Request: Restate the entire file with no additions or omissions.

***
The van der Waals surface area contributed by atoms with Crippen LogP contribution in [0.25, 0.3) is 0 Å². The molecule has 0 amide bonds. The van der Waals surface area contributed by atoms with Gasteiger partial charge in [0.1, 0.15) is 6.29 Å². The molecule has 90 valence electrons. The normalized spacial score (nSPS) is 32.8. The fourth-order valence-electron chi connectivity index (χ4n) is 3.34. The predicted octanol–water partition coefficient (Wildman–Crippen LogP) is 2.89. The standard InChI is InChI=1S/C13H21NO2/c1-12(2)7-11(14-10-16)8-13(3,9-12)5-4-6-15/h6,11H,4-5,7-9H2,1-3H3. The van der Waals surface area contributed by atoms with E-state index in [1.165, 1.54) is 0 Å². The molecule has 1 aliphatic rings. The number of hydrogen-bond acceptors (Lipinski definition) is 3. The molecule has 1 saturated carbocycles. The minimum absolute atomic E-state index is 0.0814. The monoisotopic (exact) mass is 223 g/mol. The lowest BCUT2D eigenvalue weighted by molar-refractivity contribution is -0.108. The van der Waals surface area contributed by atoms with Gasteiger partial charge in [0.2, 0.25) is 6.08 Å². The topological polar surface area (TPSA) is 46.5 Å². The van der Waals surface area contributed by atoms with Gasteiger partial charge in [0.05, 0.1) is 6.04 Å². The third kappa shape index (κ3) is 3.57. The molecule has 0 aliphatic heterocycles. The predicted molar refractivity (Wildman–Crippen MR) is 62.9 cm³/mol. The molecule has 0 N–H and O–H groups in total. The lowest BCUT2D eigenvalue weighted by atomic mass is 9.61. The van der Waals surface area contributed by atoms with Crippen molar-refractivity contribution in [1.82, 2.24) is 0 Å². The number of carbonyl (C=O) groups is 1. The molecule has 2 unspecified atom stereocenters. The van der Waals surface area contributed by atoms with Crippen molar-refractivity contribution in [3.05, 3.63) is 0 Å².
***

The van der Waals surface area contributed by atoms with Crippen LogP contribution in [0.25, 0.3) is 0 Å². The molecule has 0 amide bonds. The van der Waals surface area contributed by atoms with Gasteiger partial charge in [0.1, 0.15) is 6.29 Å². The molecule has 90 valence electrons. The normalized spacial score (nSPS) is 32.8. The fourth-order valence-electron chi connectivity index (χ4n) is 3.34. The predicted octanol–water partition coefficient (Wildman–Crippen LogP) is 2.89. The standard InChI is InChI=1S/C13H21NO2/c1-12(2)7-11(14-10-16)8-13(3,9-12)5-4-6-15/h6,11H,4-5,7-9H2,1-3H3. The van der Waals surface area contributed by atoms with E-state index in [1.165, 1.54) is 0 Å². The molecule has 1 aliphatic rings. The number of hydrogen-bond acceptors (Lipinski definition) is 3. The molecule has 1 saturated carbocycles. The minimum absolute atomic E-state index is 0.0814. The monoisotopic (exact) mass is 223 g/mol. The lowest BCUT2D eigenvalue weighted by molar-refractivity contribution is -0.108. The van der Waals surface area contributed by atoms with Gasteiger partial charge in [0.2, 0.25) is 6.08 Å². The topological polar surface area (TPSA) is 46.5 Å². The van der Waals surface area contributed by atoms with Gasteiger partial charge in [0.05, 0.1) is 6.04 Å². The third kappa shape index (κ3) is 3.57. The molecule has 0 aliphatic heterocycles. The predicted molar refractivity (Wildman–Crippen MR) is 62.9 cm³/mol. The molecule has 0 N–H and O–H groups in total. The lowest BCUT2D eigenvalue weighted by atomic mass is 9.61. The van der Waals surface area contributed by atoms with Crippen molar-refractivity contribution in [1.82, 2.24) is 0 Å². The number of carbonyl (C=O) groups is 1. The molecule has 2 unspecified atom stereocenters. The van der Waals surface area contributed by atoms with Crippen molar-refractivity contribution in [3.05, 3.63) is 0 Å².